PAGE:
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Defendants Plead To Crimes

May 2, 2012
BY LAUREN RIGGS - Staff Writer (reporter@wetzelchronicle.com) , Wetzel Chronicle

As the current term of court nears a close, two defendants were sentenced through plea agreements, one saw his charge dismissed after paying restitution, and a fourth defendant received punishment for violating terms of probation. The rulings were given by Judge Mark A. Karl in Wetzel County Circuit Court on Monday and Tuesday.

Rebecca Ann Watson, 25, of P.O. Box 552, Pine Grove, pleaded guilty to count one of forgery and count two of uttering. During a tearful statement, Watson apologized for "wasting the court's time and hurting my mother."

Watson admitted to entering the home of her mother, stealing a checkbook on a closed account, forging the checks, and passing them off as true checks; she also gave the checks to others to cash for her. Further, she confessed to using many illegal substances in the last 120 days.

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Watson was indicted on 13 counts of forgery and 12 counts of uttering for allegedly forging and employing as true checks totaling $7,556.82 in the span of six days, all to have occurred in 2011 on the account of Jerry L. White and Vickey A. White. The remaining charges were dismissed.

Watson is to pay all restitution and costs of prosecution; she was sentenced to one to ten years in the West Virginia Penitentiary for Women where she will also receive drug counseling and treatment. After six months, Defense Attorney Jeremiah Gardner can file a Rule 35b motion for a reduction in her sentence. Per the agreement, the state will not oppose the reduction in sentence which calls for the remainder of the sentence to be served on two years of probation.

Also, Jonathan Jones, 20, of 111 Helen Street, Paden City, entered into a plea agreement regarding his two-count indictment for offenses that had occurred around July 8, 2011. He pleaded guilty to count one, conspiracy to commit first degree robbery.

Jones, represented by Attorney Roger Weese, admitted to "conspiring with some friends to steal some drugs for money."

"This was some kind of a drug deal gone bad situation," said Prosecutor Timothy Haught. He said the evidence in the case would show that Jones, Justin Raymond Wyatt, and Wilson Scott Longwell motioned Maverick Ray Stewart over to their car, which he entered. From there the testimonies differ as to whether it was cash or prescription pills that were taken from Stewart.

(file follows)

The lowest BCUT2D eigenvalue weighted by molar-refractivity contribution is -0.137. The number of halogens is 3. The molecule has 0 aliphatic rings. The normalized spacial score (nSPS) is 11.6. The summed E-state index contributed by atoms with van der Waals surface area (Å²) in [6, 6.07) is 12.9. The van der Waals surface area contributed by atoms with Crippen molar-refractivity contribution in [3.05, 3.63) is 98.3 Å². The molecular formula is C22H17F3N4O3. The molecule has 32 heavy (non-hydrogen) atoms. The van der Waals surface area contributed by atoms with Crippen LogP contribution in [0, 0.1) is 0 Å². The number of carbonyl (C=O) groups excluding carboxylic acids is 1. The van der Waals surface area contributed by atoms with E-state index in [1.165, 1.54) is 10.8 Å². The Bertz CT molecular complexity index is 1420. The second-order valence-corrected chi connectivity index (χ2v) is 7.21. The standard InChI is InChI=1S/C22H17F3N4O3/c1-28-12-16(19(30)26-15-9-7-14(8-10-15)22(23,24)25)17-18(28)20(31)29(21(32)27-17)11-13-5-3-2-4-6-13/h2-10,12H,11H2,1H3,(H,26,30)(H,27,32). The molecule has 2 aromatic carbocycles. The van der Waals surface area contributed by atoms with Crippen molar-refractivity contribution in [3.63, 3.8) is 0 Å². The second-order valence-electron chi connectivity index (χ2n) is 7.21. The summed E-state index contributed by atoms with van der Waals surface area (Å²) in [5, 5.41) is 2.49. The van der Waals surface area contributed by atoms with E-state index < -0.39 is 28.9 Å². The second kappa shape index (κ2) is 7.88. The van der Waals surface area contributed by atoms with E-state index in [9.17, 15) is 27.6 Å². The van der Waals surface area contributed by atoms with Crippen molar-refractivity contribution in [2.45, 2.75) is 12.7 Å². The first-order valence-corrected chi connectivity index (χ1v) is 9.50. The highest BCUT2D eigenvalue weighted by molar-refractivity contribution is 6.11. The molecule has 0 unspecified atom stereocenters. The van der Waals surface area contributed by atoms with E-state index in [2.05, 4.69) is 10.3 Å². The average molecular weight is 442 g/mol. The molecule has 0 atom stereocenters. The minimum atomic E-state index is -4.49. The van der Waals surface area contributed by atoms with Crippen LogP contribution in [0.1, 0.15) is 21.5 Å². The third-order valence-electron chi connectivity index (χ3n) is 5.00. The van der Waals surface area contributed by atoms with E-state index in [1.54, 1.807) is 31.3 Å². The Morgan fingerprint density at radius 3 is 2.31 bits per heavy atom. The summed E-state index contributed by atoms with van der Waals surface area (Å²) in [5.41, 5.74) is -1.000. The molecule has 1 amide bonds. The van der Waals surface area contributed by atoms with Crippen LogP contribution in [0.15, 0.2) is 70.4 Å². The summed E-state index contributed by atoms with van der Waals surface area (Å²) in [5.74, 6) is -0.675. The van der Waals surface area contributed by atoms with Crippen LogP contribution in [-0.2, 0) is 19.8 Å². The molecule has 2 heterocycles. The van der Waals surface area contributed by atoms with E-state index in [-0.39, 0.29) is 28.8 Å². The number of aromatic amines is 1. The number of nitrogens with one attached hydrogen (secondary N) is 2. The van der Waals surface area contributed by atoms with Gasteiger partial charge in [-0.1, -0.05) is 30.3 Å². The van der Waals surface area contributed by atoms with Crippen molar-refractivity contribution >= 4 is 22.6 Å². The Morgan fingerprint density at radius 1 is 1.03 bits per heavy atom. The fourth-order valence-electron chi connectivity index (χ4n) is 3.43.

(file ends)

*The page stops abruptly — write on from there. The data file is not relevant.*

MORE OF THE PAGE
Jones was sentenced to one to five years with credit for 152 days served. After serving one year he can file a Rule 35b motion for a reduction in sentence, in which he can then be placed on two years of probation.

Count two, first degree robbery, was dismissed.

In another matter, Kristica Skelley, 30, of 714 North Fourth Avenue, Paden City, will spend 30 days in Northern Regional Jail after admitting to violating terms of her probation.

On Feb. 24, it was learned that in addition to the petition filed to revoke Skelley's probation, an amendment was presented regarding her having contact with a person under indictment, namely Summer Sellers Riley, 29, of 187 North State Route 2, Villa Apartments, New Martinsville.

On Jan. 25, during a random drug screen, Skelley had allegedly tested positive for opiates and oxycodone. On Feb. 4 during a confirmation test Skelley reportedly tested positive for 3,552 nanograms of oxydodone; 50 is the amount allowable of that substance.

Skelley was sentenced on Oct. 3, 2011, to one to 15 years in the West Virginia Penitentiary for Women for possession of a controlled substance (heroin) with intent to deliver.

However, the execution of her sentence was suspended for two years supervised probation. A total of 120 stamps of heroin and roughly $1,817 in cash were seized by police during the investigation.

Skelley will begin serving her sentence May 4 at noon.

Also on Tuesday, Jay R. Work, 50, of 291 North Street, New Martinsville, appeared for his hearing alongside Attorney Paul Harris. The court was informed by Prosecuting Attorney Tim Haught that a resolution had been made regarding the overpayment of food stamp funds. The $1,913 has been paid back in full; therefore, the charge of welfare fraud was dismissed.

 
 

 

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